Background: It is unclear whether fatigue is a consequence or a predictive trait of disease worsening.
Objective: To investigate the predictive value of fatigue toward conversion to confirmed moderate-severe disability in patients with relapsing-remitting multiple sclerosis (RRMS).
Methods: We retrospectively selected from the Comprehensive Longitudinal Investigations in MS at the Brigham and Women's Hospital (CLIMB) study cohort RRMS patients who converted to confirmed (⩾2 years) Expanded Disability Status Scale (EDSS) score ⩾3 within a follow-up period ⩾3 years. We contrasted the Modified Fatigue Impact Scale (MFIS) score of 33 converters, obtained at least 1 year before conversion to EDSS ⩾3, with that of 33 non-converter RRMS patients matched for baseline characteristics.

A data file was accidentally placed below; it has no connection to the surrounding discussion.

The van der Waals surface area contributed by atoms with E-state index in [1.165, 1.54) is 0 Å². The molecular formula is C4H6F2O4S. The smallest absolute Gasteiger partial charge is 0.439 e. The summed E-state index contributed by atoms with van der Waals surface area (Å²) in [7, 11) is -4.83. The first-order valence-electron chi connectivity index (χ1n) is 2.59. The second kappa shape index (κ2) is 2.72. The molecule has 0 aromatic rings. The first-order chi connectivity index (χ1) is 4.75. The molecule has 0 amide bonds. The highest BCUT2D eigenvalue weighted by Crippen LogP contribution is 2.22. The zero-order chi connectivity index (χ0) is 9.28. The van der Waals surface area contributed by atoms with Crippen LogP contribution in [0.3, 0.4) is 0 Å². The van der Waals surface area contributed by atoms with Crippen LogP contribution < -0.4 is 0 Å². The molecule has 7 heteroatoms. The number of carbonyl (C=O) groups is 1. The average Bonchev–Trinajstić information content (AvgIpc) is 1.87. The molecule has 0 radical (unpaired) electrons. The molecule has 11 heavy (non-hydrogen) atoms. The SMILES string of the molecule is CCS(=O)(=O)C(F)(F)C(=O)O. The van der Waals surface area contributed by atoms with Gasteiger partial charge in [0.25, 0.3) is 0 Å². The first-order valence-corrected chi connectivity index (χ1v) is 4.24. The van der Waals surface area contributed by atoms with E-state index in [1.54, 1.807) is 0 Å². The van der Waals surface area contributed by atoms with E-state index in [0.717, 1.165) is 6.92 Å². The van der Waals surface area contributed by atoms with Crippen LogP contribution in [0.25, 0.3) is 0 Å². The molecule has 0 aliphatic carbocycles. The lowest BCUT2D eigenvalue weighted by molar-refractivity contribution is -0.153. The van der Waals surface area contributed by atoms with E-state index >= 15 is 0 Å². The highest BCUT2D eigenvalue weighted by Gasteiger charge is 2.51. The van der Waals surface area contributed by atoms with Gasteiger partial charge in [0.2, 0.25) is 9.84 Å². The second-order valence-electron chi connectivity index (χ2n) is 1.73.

Results: Total MFIS score was higher in converter versus non-converter MS patients (median 37 vs 13; p < 0.0001). EDSS and Center for Epidemiological Studies Depression scale (CES-D) scores were also higher in the converters (median EDSS 1.5 vs 0, p < 0.0001; median CES-D 30 vs 24, p < 0.0001) and were both associated with MFIS score (EDSS: rho = 0.42, p = 0.0005; CES-D: rho = 0.72, p < 0.0001). After adjusting for EDSS and CES-D in multivariate analysis, MFIS remained a significant predictor of subsequent conversion to confirmed EDSS ⩾3.
Conclusion: Fatigue is a promising indicator of risk for conversion to confirmed moderate-severe disability in RRMS patients.
Keywords: Expanded Disability Status Scale; Fatigue; disability; neuropsychology; progressive multiple sclerosis; quality of life.
© The Author(s), 2016.